Use Your Ears, Too!


Responding to a reported fire in a dwelling, the first-due engine company arrived on the scene, reporting: “Smoke showing from all floors of a two-story frame dwelling.” The initial on-scene report can add valuable information to the incoming unit’s size-up process. Remember, it’s always a good idea for the first unit to arrive to announce the height and type of the structure as well as the fire’s location or conditions.

Pulling up to the structure, we noticed it wasn’t an ordinary frame dwelling but rather a duplex-type structure—two separate side-by-side living units under one roof, with a common attic space or cockloft and the same floor layouts but going in the opposite directions. Normally, the front doors to these units are next to each other and the stairwell is directly inside, running up along the common dividing wall. When you go up the stairs, the hallway turns to the front, and the rooms are on the opposite side of the hallway of the common wall, running toward the front rooms. Other cities may use different terminology—for example, an apartment that has two (duplex) or even three (triplex) floor levels, or a two-family dwelling with units built on top of one another. These apartments have interior access stairs, allowing travel between the levels. They may also have doors that lead into the public hallway on each floor, which may or may not be numbered or lettered. If these types of occupancies are in your response district, note this critical information in the dispatch system or on a prefire plan.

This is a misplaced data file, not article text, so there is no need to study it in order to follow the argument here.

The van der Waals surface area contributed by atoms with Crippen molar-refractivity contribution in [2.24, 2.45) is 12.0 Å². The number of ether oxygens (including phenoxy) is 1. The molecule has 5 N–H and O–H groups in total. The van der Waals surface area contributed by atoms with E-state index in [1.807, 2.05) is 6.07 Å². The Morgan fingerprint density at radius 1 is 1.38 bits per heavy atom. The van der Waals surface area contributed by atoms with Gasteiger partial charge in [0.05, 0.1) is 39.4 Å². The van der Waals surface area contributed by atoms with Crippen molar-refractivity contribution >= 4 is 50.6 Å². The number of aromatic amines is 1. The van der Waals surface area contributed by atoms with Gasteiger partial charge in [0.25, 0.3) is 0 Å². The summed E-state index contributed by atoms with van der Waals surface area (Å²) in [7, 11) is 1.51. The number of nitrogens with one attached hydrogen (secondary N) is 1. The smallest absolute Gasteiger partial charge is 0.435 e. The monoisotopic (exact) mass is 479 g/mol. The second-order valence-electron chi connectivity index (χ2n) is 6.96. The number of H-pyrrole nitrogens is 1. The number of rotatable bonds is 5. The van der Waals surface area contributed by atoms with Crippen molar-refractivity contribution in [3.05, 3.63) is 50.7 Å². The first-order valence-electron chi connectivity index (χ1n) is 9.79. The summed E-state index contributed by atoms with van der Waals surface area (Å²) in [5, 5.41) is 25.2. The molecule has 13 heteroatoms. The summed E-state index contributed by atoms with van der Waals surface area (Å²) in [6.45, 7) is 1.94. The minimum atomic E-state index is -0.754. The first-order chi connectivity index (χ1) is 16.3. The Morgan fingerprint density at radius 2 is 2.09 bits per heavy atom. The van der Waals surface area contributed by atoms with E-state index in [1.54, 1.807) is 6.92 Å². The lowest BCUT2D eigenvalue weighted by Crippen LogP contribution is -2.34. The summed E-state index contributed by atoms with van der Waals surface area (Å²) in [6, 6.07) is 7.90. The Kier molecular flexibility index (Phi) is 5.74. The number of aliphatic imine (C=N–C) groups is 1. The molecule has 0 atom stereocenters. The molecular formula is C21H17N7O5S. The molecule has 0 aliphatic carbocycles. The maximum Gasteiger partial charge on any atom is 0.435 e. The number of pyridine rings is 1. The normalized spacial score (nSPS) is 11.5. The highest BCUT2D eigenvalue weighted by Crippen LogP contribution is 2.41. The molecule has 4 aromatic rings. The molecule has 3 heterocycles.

As we approached the structure, we were assigned to search the second floor for reported children trapped. A quick glance up at the structure revealed a wraparound porch and smoke pushing from all the intact windows. Entering the unit on the right, following the left wall to the stairs a few feet in, we made our way to the second floor. Going up the stairs, we maintained our crawling position to escape the heat level near the ceiling. As we began the search, we had to be cautious about indiscriminate window ventilation because we didn’t want to create an autoexposure problem and pull the fire back on top of us. We began with the rear room; it revealed nothing. We proceeded down the hallway toward the front of the unit. As the first firefighter entered the next room, dragging his halligan across the floor, our ears let us know the floor was ceramic tile. Most times, this sound indicates a bathroom, and trying to fit two firefighters in it to search isn’t practical.

A tip for bathroom searching: Always check the tub for victims, and listen for running water. Many civilians think that this area of refuge will save them from the flames, but they forget about the smoke and succumb to it. In vacant buildings, you may want to search the tub with a tool because you never know what may be inside.